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Plane Collision Detection

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Hello! Ok, it's simple to check a collision between planes in 2d :) But I too need the distance the planes should move to stop colliding. I need the coordinates of these targetpoints. See this image: http://www.christianchabek.at/stuff/cd.jpg Can anybody help me? I'm no expert in math :) First, I thought of Phytagoras (of course): Just adding the heights of the planes to get a triangle and the desired length of my vector. But this only works with one direction :) This must be a simple task. Thanks in advance!

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If I underestand correctly you want to find the collision response of two rectangles in 2d. Here is an easy solution.
suppse rectangles have x,y (center) and w, h.

//if there is collision in x direction
if (abs (rect1.x-rect2.x)<(rect1.w+rect2.w)/2.0)
{
colliosnX=(rect1.x+rect2.x)/2.0; //find X of collsion point
rect1.x=colliosnX + sign(rect1.x-colliosnX)* rect1.w/2.0 ;
rect2.x=colliosnX + sign(rect2.x-colliosnX)* rect2.w/2.0 ;
}
I used sign to make sure recttangles stay at the same side that they were.

You should do the same by replacing X with Y and W with H.





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Hi,

Thanks for your reply.

What does "sign" do?

I just tried your code, but it doesn't work.
I'm not sure, if you understood me right. Yes, it's about collision response (I know the word now :)). But it is possible, that two planes e.g. overlap on the y-axis, but still don't collide. Imagine two planes positioned beneath each other, with slightly different y-values and enough distance on the x-axis.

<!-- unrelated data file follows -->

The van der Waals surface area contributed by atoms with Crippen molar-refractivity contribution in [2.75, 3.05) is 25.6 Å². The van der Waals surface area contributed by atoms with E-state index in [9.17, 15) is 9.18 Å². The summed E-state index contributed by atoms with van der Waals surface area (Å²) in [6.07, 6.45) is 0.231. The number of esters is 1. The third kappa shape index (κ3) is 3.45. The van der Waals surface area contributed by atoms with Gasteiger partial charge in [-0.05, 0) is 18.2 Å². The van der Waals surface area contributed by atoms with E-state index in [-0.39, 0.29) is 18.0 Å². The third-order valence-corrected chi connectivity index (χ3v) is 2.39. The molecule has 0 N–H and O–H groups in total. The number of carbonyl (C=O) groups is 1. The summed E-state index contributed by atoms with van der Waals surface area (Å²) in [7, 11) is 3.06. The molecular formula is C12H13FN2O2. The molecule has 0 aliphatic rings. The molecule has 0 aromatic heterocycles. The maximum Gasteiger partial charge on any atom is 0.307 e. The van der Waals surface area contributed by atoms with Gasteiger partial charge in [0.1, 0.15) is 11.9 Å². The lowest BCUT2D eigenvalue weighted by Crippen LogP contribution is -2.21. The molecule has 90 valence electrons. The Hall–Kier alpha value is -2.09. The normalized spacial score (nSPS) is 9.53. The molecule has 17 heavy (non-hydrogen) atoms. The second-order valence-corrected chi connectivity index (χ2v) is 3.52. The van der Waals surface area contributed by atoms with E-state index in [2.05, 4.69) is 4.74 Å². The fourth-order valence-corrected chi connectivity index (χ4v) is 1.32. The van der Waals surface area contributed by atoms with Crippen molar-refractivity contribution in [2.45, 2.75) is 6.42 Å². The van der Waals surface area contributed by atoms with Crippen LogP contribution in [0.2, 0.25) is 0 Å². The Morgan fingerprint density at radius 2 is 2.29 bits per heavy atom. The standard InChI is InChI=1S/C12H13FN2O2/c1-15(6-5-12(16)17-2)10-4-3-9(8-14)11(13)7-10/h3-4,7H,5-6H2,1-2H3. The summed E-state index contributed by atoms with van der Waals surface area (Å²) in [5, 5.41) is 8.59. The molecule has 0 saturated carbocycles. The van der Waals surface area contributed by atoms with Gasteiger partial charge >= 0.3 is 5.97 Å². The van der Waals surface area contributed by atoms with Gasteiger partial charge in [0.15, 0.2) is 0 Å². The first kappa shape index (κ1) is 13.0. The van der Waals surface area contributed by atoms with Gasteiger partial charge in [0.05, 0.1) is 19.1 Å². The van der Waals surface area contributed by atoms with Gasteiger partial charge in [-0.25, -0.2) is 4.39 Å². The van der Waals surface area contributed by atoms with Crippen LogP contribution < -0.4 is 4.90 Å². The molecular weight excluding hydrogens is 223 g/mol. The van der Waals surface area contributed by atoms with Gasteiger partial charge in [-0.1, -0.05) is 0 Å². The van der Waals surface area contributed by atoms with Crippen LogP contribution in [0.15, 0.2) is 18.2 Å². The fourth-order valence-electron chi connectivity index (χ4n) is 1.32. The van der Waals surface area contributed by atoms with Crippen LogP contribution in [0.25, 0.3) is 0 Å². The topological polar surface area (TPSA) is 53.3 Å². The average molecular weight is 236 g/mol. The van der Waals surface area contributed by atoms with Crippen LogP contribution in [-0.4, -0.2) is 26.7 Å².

Your code would detect a collision?

I still think that this must be some vector-operation. Maybe projecting the vector between the two planes on the two vectors that form the collision rectangle...

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Quote:
Original post by grisu
What does "sign" do?


It takes a scalar and returns a scalar. Usually, it's defined

\mathrm{sign}(x) = \left\{ \begin{array}{rcl} 1 & \mathrm{~if~} & x > 0 \\ 0 & \mathrm{~if~} & x = 0 \\ -1 & \mathrm{~if~} & x < 0 \end{array} \right.
though sometimes people just do,

\mathrm{sign}(x) = \left\{ \begin{array}{rcl} 1 & \mathrm{~if~} & x > 0 \\ -1 & \mathrm{~if~} & x \leq 0 \end{array} \right.
or

\mathrm{sign}(x) = \left\{ \begin{array}{rcl} 1 & \mathrm{~if~} & x \geq 0 \\ -1 & \mathrm{~if~} & x < 0 \end{array} \right.

All three definitions are the same everywhere except exactly at zero...

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